Based on the design of the early Mythic era sets, I really believe it was Wizards' goal to keep Standard staples away from the Mythic rarity. Somewhere along the line this changed, and instead of being a tool to get new players excited for cracking packs, the Mythic rarity has turned into a tool to get enfranchised players to spend more money if they want to play tournament Magic

Moving Forward

Obviously we cannot control what cards Wizards puts at Mythic. When it comes down to it, the choice is theirs and theirs alone. If they wanted, they could look at the Future Future League results, try to pick the 15 most playable Standard cards, and stick them all at Mythic Rare. We couldn't do a damn thing about it.

That said, something we can do is stop complaining about new cards that fit the definition of Mythic, but are not expensive or playable. This includes things like Clone Legion, Alhammarret's Archive, The Great Aurora, and big, silly dragons, angels, and beasts. These cards should be examples of what we want our Mythic Rares to be. Having our tournament staples primarily at Rare helps keep the price of Standard down by increasing the supply of these cards. In my opinion, good Rares makes opening packs even more fun, since there is a realistic chance any pack could contain a Standard staple, not just the one-in-eight packs that happen to contain a Mythic. 

Wizards needs to get back to their roots when it comes to Mythic Rares. We need to allow them to get back to their roots by not complaining about opening epic-but-not-tournament-playable Mythics.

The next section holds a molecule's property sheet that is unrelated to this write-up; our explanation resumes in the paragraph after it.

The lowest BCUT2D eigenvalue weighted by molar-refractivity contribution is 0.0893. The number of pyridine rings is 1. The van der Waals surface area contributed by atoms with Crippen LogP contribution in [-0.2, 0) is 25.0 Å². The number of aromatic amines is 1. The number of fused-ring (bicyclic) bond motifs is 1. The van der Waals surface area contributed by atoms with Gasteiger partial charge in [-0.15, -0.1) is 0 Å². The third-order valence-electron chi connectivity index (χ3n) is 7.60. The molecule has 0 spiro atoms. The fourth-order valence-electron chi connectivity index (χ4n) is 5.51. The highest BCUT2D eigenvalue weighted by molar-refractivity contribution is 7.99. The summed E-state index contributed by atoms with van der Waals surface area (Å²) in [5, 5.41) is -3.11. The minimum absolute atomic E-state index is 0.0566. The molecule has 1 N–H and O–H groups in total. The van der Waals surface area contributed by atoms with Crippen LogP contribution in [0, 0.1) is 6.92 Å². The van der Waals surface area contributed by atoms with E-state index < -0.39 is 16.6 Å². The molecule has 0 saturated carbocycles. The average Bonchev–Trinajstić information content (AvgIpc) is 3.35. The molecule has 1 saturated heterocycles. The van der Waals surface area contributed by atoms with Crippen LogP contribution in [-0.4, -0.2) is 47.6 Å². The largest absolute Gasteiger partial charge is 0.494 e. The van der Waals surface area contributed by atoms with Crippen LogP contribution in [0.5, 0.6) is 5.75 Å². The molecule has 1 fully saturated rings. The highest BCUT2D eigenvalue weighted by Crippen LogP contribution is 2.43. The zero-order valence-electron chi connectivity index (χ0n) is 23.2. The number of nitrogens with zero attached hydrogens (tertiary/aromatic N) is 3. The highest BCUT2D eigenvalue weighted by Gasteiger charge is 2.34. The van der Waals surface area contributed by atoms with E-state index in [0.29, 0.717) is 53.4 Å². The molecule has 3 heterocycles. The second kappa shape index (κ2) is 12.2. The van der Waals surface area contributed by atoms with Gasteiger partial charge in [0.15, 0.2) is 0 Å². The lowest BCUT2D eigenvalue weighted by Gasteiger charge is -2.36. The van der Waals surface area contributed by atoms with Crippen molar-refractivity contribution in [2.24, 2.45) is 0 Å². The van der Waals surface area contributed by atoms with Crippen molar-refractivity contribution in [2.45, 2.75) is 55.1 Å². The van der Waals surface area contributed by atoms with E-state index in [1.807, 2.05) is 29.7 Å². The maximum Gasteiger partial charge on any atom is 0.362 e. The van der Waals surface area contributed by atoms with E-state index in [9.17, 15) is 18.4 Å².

TLDR:

  • The stated goal of the Mythic rarity at its conception was four-fold. It included legends, epic spells and creatures, planeswalkers, and flashy, exciting cards for new players to open. 
  • Wizards stated in 2008 that the Mythic rarity was not to read like "a list of each set's most powerful, tournament-playable cards." 
  • In the first years of the Mythic era, Wizards did a great job achieving these ideals. Shards block had a 100% success rate, while Magic 2010 and the original Zendikar block were on point despite a small number of misses like Lotus Cobra
  • Over the past six years things have changed. Today Mythics are the most tournament playable rarity, with Mythics seeing twice as much play as Rares. 
  • The average Mythic printed today is 2.5 times more tournament playable than a Mythic from Shards of Alara block.
  • Back in Shards block, the average Rare was just as tournament playable as the average Mythic, and discounting planeswalkers, Rares were considerably more tournament playable than Mythics. 
  • Many cards that don't meet the criteria of "Mythic" are appearing at the rarity. Example include Deathmist Raptor and Monastery Mentor.
  • Having Mythics be a list of tournament staples drives prices of these cards to insane levels. If Deathmist Raptor, for example, was a Rare, it would be significantly cheaper.
  • There are two reasons for this change in philosophy regarding Mythics. The first possibility is that we forced Wizards to print powerful, tournament playable Mythics by complaining about non-tournament playable Mythics. Clone Legion is, by Wizards's definition, the perfect Mythic Rare, but no one (except new players) likes opening a Clone Legion in their Mythic slot.
  • The second possibility is Wizards realized they could make more money by making the powerful cards harder to find, going so far as to intentionally put tournament playables at Mythic to increase profits. 

Conclusion

Anyway, that's all for today. What's your take on the Mythic rarity? Why are we seeing more and more efficient, expensive Mythics every set? Would you be happy if most Mythics were like Clone Legion, and Rares were like Deathmist Raptor and Monastery Mentor? As always, leave your thoughts, ideas, opinions, and suggestions in the comments. You can reach me on Twitter (or MTGO) @SaffronOlive.